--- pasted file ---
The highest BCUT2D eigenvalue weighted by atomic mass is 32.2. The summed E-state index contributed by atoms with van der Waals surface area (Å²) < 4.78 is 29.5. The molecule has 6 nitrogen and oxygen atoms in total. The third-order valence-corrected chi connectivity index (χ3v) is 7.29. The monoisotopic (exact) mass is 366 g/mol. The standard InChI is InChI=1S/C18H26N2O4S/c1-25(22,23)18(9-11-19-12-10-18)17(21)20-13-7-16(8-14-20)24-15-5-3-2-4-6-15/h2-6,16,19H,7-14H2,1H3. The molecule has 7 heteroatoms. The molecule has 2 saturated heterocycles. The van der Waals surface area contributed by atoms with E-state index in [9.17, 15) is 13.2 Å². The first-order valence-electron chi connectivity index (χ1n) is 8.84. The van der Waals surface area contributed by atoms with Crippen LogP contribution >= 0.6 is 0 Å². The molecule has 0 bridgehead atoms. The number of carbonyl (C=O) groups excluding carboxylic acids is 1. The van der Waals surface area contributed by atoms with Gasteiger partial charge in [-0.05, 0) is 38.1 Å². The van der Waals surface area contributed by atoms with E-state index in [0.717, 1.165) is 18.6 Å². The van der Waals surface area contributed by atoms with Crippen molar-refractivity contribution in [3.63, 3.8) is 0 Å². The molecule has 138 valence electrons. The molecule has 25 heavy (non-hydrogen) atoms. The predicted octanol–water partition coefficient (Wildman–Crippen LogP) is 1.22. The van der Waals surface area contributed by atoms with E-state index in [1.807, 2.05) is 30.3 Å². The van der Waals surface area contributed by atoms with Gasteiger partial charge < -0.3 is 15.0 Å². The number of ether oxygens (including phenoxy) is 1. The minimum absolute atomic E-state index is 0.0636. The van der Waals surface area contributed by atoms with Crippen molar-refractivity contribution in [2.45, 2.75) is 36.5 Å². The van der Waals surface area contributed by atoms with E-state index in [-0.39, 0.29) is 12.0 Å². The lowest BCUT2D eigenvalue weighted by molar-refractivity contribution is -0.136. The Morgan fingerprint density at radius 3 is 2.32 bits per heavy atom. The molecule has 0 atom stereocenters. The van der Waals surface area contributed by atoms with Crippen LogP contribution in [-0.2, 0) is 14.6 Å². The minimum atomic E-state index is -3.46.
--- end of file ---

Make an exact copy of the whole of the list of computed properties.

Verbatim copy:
The highest BCUT2D eigenvalue weighted by atomic mass is 32.2. The summed E-state index contributed by atoms with van der Waals surface area (Å²) < 4.78 is 29.5. The molecule has 6 nitrogen and oxygen atoms in total. The third-order valence-corrected chi connectivity index (χ3v) is 7.29. The monoisotopic (exact) mass is 366 g/mol. The standard InChI is InChI=1S/C18H26N2O4S/c1-25(22,23)18(9-11-19-12-10-18)17(21)20-13-7-16(8-14-20)24-15-5-3-2-4-6-15/h2-6,16,19H,7-14H2,1H3. The molecule has 7 heteroatoms. The molecule has 2 saturated heterocycles. The van der Waals surface area contributed by atoms with E-state index in [9.17, 15) is 13.2 Å². The first-order valence-electron chi connectivity index (χ1n) is 8.84. The van der Waals surface area contributed by atoms with Crippen LogP contribution >= 0.6 is 0 Å². The molecule has 0 bridgehead atoms. The number of carbonyl (C=O) groups excluding carboxylic acids is 1. The van der Waals surface area contributed by atoms with Gasteiger partial charge in [-0.05, 0) is 38.1 Å². The van der Waals surface area contributed by atoms with E-state index in [0.717, 1.165) is 18.6 Å². The van der Waals surface area contributed by atoms with Crippen molar-refractivity contribution in [3.63, 3.8) is 0 Å². The molecule has 138 valence electrons. The molecule has 25 heavy (non-hydrogen) atoms. The predicted octanol–water partition coefficient (Wildman–Crippen LogP) is 1.22. The van der Waals surface area contributed by atoms with E-state index in [1.807, 2.05) is 30.3 Å². The van der Waals surface area contributed by atoms with Gasteiger partial charge < -0.3 is 15.0 Å². The number of ether oxygens (including phenoxy) is 1. The minimum absolute atomic E-state index is 0.0636. The van der Waals surface area contributed by atoms with Crippen molar-refractivity contribution in [2.45, 2.75) is 36.5 Å². The van der Waals surface area contributed by atoms with E-state index in [-0.39, 0.29) is 12.0 Å². The lowest BCUT2D eigenvalue weighted by molar-refractivity contribution is -0.136. The Morgan fingerprint density at radius 3 is 2.32 bits per heavy atom. The molecule has 0 atom stereocenters. The van der Waals surface area contributed by atoms with Crippen LogP contribution in [-0.2, 0) is 14.6 Å². The minimum atomic E-state index is -3.46.